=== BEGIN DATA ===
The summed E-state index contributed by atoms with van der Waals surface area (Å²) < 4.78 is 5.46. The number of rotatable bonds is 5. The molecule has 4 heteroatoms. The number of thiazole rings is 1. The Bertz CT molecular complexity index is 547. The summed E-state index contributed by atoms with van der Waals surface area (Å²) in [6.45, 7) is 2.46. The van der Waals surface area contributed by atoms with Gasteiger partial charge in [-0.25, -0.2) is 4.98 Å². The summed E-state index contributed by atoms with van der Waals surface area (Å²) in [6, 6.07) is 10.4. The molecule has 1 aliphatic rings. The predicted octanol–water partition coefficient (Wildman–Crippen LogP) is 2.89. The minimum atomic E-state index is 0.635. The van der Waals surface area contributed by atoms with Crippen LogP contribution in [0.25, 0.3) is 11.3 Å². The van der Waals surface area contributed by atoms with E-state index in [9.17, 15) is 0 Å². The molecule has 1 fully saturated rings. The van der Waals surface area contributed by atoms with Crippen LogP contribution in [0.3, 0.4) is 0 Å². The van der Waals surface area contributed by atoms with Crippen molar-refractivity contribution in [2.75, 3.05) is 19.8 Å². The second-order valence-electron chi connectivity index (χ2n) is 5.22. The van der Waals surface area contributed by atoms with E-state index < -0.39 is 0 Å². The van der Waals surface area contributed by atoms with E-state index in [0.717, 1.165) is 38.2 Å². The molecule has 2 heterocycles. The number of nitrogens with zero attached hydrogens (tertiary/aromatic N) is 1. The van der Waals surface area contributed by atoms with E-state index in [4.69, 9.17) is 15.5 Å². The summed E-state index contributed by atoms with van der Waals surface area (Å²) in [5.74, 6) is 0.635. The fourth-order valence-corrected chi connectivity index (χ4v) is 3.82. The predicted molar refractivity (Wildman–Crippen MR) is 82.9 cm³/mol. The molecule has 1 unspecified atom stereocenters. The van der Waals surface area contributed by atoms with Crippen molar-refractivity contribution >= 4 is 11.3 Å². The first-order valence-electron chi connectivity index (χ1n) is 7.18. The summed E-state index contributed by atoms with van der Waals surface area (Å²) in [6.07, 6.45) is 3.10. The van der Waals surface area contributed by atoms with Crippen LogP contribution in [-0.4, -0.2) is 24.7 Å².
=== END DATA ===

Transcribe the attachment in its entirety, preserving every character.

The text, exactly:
The summed E-state index contributed by atoms with van der Waals surface area (Å²) < 4.78 is 5.46. The number of rotatable bonds is 5. The molecule has 4 heteroatoms. The number of thiazole rings is 1. The Bertz CT molecular complexity index is 547. The summed E-state index contributed by atoms with van der Waals surface area (Å²) in [6.45, 7) is 2.46. The van der Waals surface area contributed by atoms with Gasteiger partial charge in [-0.25, -0.2) is 4.98 Å². The summed E-state index contributed by atoms with van der Waals surface area (Å²) in [6, 6.07) is 10.4. The molecule has 1 aliphatic rings. The predicted octanol–water partition coefficient (Wildman–Crippen LogP) is 2.89. The minimum atomic E-state index is 0.635. The van der Waals surface area contributed by atoms with Crippen LogP contribution in [0.25, 0.3) is 11.3 Å². The van der Waals surface area contributed by atoms with E-state index in [9.17, 15) is 0 Å². The molecule has 1 fully saturated rings. The van der Waals surface area contributed by atoms with Crippen LogP contribution in [0.3, 0.4) is 0 Å². The van der Waals surface area contributed by atoms with Crippen molar-refractivity contribution in [2.75, 3.05) is 19.8 Å². The second-order valence-electron chi connectivity index (χ2n) is 5.22. The van der Waals surface area contributed by atoms with E-state index < -0.39 is 0 Å². The van der Waals surface area contributed by atoms with E-state index in [0.717, 1.165) is 38.2 Å². The molecule has 2 heterocycles. The number of nitrogens with zero attached hydrogens (tertiary/aromatic N) is 1. The van der Waals surface area contributed by atoms with E-state index in [4.69, 9.17) is 15.5 Å². The summed E-state index contributed by atoms with van der Waals surface area (Å²) in [5.74, 6) is 0.635. The fourth-order valence-corrected chi connectivity index (χ4v) is 3.82. The predicted molar refractivity (Wildman–Crippen MR) is 82.9 cm³/mol. The molecule has 1 unspecified atom stereocenters. The van der Waals surface area contributed by atoms with Crippen molar-refractivity contribution >= 4 is 11.3 Å². The first-order valence-electron chi connectivity index (χ1n) is 7.18. The summed E-state index contributed by atoms with van der Waals surface area (Å²) in [6.07, 6.45) is 3.10. The van der Waals surface area contributed by atoms with Crippen LogP contribution in [-0.4, -0.2) is 24.7 Å².